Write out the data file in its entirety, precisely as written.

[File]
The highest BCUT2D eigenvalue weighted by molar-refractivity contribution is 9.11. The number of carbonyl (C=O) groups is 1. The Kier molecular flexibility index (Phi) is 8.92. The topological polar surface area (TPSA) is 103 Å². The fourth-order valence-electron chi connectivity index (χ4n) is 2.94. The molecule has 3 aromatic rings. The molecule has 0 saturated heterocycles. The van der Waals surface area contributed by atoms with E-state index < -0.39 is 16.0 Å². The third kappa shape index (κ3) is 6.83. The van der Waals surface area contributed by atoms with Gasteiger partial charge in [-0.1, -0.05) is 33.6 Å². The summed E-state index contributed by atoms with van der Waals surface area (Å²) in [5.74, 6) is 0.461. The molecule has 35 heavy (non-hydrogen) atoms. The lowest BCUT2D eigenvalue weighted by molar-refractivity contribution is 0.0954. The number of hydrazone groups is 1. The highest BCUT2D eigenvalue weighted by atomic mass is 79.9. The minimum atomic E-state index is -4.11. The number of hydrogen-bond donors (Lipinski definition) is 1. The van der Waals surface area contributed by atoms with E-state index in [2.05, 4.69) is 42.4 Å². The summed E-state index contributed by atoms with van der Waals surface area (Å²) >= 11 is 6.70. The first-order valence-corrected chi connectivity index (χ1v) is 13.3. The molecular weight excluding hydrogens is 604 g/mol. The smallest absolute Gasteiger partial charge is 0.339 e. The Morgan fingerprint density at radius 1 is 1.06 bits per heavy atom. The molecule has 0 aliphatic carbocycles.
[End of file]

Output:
The highest BCUT2D eigenvalue weighted by molar-refractivity contribution is 9.11. The number of carbonyl (C=O) groups is 1. The Kier molecular flexibility index (Phi) is 8.92. The topological polar surface area (TPSA) is 103 Å². The fourth-order valence-electron chi connectivity index (χ4n) is 2.94. The molecule has 3 aromatic rings. The molecule has 0 saturated heterocycles. The van der Waals surface area contributed by atoms with E-state index < -0.39 is 16.0 Å². The third kappa shape index (κ3) is 6.83. The van der Waals surface area contributed by atoms with Gasteiger partial charge in [-0.1, -0.05) is 33.6 Å². The summed E-state index contributed by atoms with van der Waals surface area (Å²) in [5.74, 6) is 0.461. The molecule has 35 heavy (non-hydrogen) atoms. The lowest BCUT2D eigenvalue weighted by molar-refractivity contribution is 0.0954. The number of hydrazone groups is 1. The highest BCUT2D eigenvalue weighted by atomic mass is 79.9. The minimum atomic E-state index is -4.11. The number of hydrogen-bond donors (Lipinski definition) is 1. The van der Waals surface area contributed by atoms with E-state index in [2.05, 4.69) is 42.4 Å². The summed E-state index contributed by atoms with van der Waals surface area (Å²) >= 11 is 6.70. The first-order valence-corrected chi connectivity index (χ1v) is 13.3. The molecular weight excluding hydrogens is 604 g/mol. The smallest absolute Gasteiger partial charge is 0.339 e. The Morgan fingerprint density at radius 1 is 1.06 bits per heavy atom. The molecule has 0 aliphatic carbocycles.